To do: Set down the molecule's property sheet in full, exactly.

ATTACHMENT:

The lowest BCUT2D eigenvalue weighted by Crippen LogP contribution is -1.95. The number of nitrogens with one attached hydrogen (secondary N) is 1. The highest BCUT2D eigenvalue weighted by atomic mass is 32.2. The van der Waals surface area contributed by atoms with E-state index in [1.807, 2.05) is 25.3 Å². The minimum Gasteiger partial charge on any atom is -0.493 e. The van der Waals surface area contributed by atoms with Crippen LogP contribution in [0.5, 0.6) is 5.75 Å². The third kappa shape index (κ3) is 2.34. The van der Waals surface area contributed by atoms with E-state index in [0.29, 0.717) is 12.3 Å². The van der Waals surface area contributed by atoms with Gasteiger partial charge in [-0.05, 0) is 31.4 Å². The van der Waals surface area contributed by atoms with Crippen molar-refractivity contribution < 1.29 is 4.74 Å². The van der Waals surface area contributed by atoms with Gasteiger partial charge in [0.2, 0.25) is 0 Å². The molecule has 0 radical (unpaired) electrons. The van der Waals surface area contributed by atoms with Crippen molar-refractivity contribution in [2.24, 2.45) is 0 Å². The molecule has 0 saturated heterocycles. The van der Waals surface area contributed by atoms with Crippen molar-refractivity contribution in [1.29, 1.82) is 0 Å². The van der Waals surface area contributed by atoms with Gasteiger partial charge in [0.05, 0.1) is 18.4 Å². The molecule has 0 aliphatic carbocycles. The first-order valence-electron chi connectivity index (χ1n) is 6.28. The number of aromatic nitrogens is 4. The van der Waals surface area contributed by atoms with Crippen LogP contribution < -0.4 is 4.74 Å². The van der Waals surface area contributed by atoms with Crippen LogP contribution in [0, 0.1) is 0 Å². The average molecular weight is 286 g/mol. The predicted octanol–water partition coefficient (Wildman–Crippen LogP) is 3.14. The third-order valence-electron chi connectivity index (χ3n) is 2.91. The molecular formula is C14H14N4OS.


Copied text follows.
The lowest BCUT2D eigenvalue weighted by Crippen LogP contribution is -1.95. The number of nitrogens with one attached hydrogen (secondary N) is 1. The highest BCUT2D eigenvalue weighted by atomic mass is 32.2. The van der Waals surface area contributed by atoms with E-state index in [1.807, 2.05) is 25.3 Å². The minimum Gasteiger partial charge on any atom is -0.493 e. The van der Waals surface area contributed by atoms with Crippen LogP contribution in [0.5, 0.6) is 5.75 Å². The third kappa shape index (κ3) is 2.34. The van der Waals surface area contributed by atoms with E-state index in [0.29, 0.717) is 12.3 Å². The van der Waals surface area contributed by atoms with Gasteiger partial charge in [-0.05, 0) is 31.4 Å². The van der Waals surface area contributed by atoms with Crippen molar-refractivity contribution < 1.29 is 4.74 Å². The van der Waals surface area contributed by atoms with Gasteiger partial charge in [0.2, 0.25) is 0 Å². The molecule has 0 radical (unpaired) electrons. The van der Waals surface area contributed by atoms with Crippen molar-refractivity contribution in [2.24, 2.45) is 0 Å². The molecule has 0 saturated heterocycles. The van der Waals surface area contributed by atoms with Crippen molar-refractivity contribution in [1.29, 1.82) is 0 Å². The van der Waals surface area contributed by atoms with Gasteiger partial charge in [0.05, 0.1) is 18.4 Å². The molecule has 0 aliphatic carbocycles. The first-order valence-electron chi connectivity index (χ1n) is 6.28. The number of aromatic nitrogens is 4. The van der Waals surface area contributed by atoms with Crippen LogP contribution < -0.4 is 4.74 Å². The van der Waals surface area contributed by atoms with Crippen LogP contribution in [0, 0.1) is 0 Å². The average molecular weight is 286 g/mol. The predicted octanol–water partition coefficient (Wildman–Crippen LogP) is 3.14. The third-order valence-electron chi connectivity index (χ3n) is 2.91. The molecular formula is C14H14N4OS.